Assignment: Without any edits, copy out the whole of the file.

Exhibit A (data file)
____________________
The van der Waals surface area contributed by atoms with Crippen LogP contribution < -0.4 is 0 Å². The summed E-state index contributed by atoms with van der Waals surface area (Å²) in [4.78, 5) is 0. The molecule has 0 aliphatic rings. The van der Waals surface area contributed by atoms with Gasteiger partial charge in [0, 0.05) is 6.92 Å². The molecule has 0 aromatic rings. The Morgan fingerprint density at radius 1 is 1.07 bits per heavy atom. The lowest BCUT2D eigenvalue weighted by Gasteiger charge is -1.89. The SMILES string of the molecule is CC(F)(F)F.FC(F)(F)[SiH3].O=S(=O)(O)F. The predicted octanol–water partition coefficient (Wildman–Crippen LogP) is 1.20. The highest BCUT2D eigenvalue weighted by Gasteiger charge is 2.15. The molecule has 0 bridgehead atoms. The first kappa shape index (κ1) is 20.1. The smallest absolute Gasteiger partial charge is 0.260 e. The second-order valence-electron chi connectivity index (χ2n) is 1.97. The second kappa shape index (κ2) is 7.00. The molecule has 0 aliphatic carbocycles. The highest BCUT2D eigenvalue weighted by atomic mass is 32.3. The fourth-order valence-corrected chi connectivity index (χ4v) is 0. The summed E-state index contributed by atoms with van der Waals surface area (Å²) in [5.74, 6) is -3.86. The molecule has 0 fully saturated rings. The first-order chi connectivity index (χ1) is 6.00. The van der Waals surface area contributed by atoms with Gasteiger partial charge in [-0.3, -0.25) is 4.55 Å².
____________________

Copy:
The van der Waals surface area contributed by atoms with Crippen LogP contribution < -0.4 is 0 Å². The summed E-state index contributed by atoms with van der Waals surface area (Å²) in [4.78, 5) is 0. The molecule has 0 aliphatic rings. The van der Waals surface area contributed by atoms with Gasteiger partial charge in [0, 0.05) is 6.92 Å². The molecule has 0 aromatic rings. The Morgan fingerprint density at radius 1 is 1.07 bits per heavy atom. The lowest BCUT2D eigenvalue weighted by Gasteiger charge is -1.89. The SMILES string of the molecule is CC(F)(F)F.FC(F)(F)[SiH3].O=S(=O)(O)F. The predicted octanol–water partition coefficient (Wildman–Crippen LogP) is 1.20. The highest BCUT2D eigenvalue weighted by Gasteiger charge is 2.15. The molecule has 0 bridgehead atoms. The first kappa shape index (κ1) is 20.1. The smallest absolute Gasteiger partial charge is 0.260 e. The second-order valence-electron chi connectivity index (χ2n) is 1.97. The second kappa shape index (κ2) is 7.00. The molecule has 0 aliphatic carbocycles. The highest BCUT2D eigenvalue weighted by atomic mass is 32.3. The fourth-order valence-corrected chi connectivity index (χ4v) is 0. The summed E-state index contributed by atoms with van der Waals surface area (Å²) in [5.74, 6) is -3.86. The molecule has 0 fully saturated rings. The first-order chi connectivity index (χ1) is 6.00. The van der Waals surface area contributed by atoms with Gasteiger partial charge in [-0.3, -0.25) is 4.55 Å².